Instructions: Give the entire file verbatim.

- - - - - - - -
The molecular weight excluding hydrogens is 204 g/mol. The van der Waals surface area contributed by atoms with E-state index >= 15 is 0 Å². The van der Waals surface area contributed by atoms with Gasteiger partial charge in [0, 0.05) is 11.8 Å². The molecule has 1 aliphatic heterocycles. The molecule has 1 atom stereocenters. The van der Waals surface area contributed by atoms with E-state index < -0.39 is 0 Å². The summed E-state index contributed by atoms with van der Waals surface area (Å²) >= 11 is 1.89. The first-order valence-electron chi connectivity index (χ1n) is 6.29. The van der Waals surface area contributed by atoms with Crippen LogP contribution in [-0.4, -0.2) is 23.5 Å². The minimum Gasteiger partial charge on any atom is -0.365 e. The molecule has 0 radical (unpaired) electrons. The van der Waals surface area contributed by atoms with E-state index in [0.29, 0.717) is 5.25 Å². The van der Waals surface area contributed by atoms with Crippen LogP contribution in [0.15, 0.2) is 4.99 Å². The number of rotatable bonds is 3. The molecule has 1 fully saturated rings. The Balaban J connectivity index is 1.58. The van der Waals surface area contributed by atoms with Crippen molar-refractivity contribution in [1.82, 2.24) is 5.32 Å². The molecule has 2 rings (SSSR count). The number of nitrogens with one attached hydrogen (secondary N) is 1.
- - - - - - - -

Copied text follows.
The molecular weight excluding hydrogens is 204 g/mol. The van der Waals surface area contributed by atoms with E-state index >= 15 is 0 Å². The van der Waals surface area contributed by atoms with Gasteiger partial charge in [0, 0.05) is 11.8 Å². The molecule has 1 aliphatic heterocycles. The molecule has 1 atom stereocenters. The van der Waals surface area contributed by atoms with E-state index < -0.39 is 0 Å². The summed E-state index contributed by atoms with van der Waals surface area (Å²) >= 11 is 1.89. The first-order valence-electron chi connectivity index (χ1n) is 6.29. The van der Waals surface area contributed by atoms with Crippen LogP contribution in [-0.4, -0.2) is 23.5 Å². The minimum Gasteiger partial charge on any atom is -0.365 e. The molecule has 0 radical (unpaired) electrons. The van der Waals surface area contributed by atoms with E-state index in [0.29, 0.717) is 5.25 Å². The van der Waals surface area contributed by atoms with Crippen LogP contribution in [0.15, 0.2) is 4.99 Å². The number of rotatable bonds is 3. The molecule has 1 fully saturated rings. The Balaban J connectivity index is 1.58. The van der Waals surface area contributed by atoms with Crippen molar-refractivity contribution in [1.82, 2.24) is 5.32 Å². The molecule has 2 rings (SSSR count). The number of nitrogens with one attached hydrogen (secondary N) is 1.